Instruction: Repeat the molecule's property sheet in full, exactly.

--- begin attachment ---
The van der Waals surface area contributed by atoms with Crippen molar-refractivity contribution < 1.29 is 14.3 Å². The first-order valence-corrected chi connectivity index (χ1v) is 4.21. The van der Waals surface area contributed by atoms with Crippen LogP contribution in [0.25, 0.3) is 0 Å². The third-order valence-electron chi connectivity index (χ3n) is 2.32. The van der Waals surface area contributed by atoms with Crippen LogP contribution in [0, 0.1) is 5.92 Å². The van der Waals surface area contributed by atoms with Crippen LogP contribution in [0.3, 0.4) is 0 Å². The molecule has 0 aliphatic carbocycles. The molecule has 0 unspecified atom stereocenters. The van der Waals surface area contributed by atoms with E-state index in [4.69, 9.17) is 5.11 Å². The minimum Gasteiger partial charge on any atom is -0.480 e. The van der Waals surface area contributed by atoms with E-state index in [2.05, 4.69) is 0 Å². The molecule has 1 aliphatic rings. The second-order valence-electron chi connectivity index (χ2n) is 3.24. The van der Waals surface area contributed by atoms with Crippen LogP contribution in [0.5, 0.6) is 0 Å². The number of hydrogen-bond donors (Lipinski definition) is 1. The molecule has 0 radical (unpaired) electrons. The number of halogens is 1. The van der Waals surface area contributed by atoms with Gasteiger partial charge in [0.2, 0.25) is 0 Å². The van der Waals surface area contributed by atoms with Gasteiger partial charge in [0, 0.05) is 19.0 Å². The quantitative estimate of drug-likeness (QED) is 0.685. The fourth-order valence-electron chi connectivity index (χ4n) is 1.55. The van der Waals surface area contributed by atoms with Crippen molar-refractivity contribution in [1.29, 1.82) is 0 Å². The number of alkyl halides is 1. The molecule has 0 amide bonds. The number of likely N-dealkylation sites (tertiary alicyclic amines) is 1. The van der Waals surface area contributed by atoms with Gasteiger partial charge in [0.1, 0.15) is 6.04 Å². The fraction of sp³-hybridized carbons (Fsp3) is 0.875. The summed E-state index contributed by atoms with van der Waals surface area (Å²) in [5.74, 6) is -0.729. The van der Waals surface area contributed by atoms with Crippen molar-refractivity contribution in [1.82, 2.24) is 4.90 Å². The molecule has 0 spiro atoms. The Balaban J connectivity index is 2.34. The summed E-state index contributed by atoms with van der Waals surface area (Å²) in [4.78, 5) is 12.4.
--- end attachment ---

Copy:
The van der Waals surface area contributed by atoms with Crippen molar-refractivity contribution < 1.29 is 14.3 Å². The first-order valence-corrected chi connectivity index (χ1v) is 4.21. The van der Waals surface area contributed by atoms with Crippen LogP contribution in [0.25, 0.3) is 0 Å². The third-order valence-electron chi connectivity index (χ3n) is 2.32. The van der Waals surface area contributed by atoms with Crippen LogP contribution in [0, 0.1) is 5.92 Å². The van der Waals surface area contributed by atoms with Crippen LogP contribution in [0.3, 0.4) is 0 Å². The molecule has 0 aliphatic carbocycles. The molecule has 0 unspecified atom stereocenters. The van der Waals surface area contributed by atoms with E-state index in [4.69, 9.17) is 5.11 Å². The minimum Gasteiger partial charge on any atom is -0.480 e. The van der Waals surface area contributed by atoms with E-state index in [2.05, 4.69) is 0 Å². The molecule has 1 aliphatic rings. The second-order valence-electron chi connectivity index (χ2n) is 3.24. The van der Waals surface area contributed by atoms with Crippen LogP contribution in [0.5, 0.6) is 0 Å². The number of hydrogen-bond donors (Lipinski definition) is 1. The molecule has 0 radical (unpaired) electrons. The number of halogens is 1. The van der Waals surface area contributed by atoms with Gasteiger partial charge in [0.2, 0.25) is 0 Å². The van der Waals surface area contributed by atoms with Gasteiger partial charge in [0, 0.05) is 19.0 Å². The quantitative estimate of drug-likeness (QED) is 0.685. The fourth-order valence-electron chi connectivity index (χ4n) is 1.55. The van der Waals surface area contributed by atoms with Crippen molar-refractivity contribution in [1.29, 1.82) is 0 Å². The number of alkyl halides is 1. The molecule has 0 amide bonds. The number of likely N-dealkylation sites (tertiary alicyclic amines) is 1. The van der Waals surface area contributed by atoms with Gasteiger partial charge in [0.1, 0.15) is 6.04 Å². The fraction of sp³-hybridized carbons (Fsp3) is 0.875. The summed E-state index contributed by atoms with van der Waals surface area (Å²) in [5.74, 6) is -0.729. The van der Waals surface area contributed by atoms with Crippen molar-refractivity contribution in [1.82, 2.24) is 4.90 Å². The molecule has 0 spiro atoms. The Balaban J connectivity index is 2.34. The summed E-state index contributed by atoms with van der Waals surface area (Å²) in [4.78, 5) is 12.4.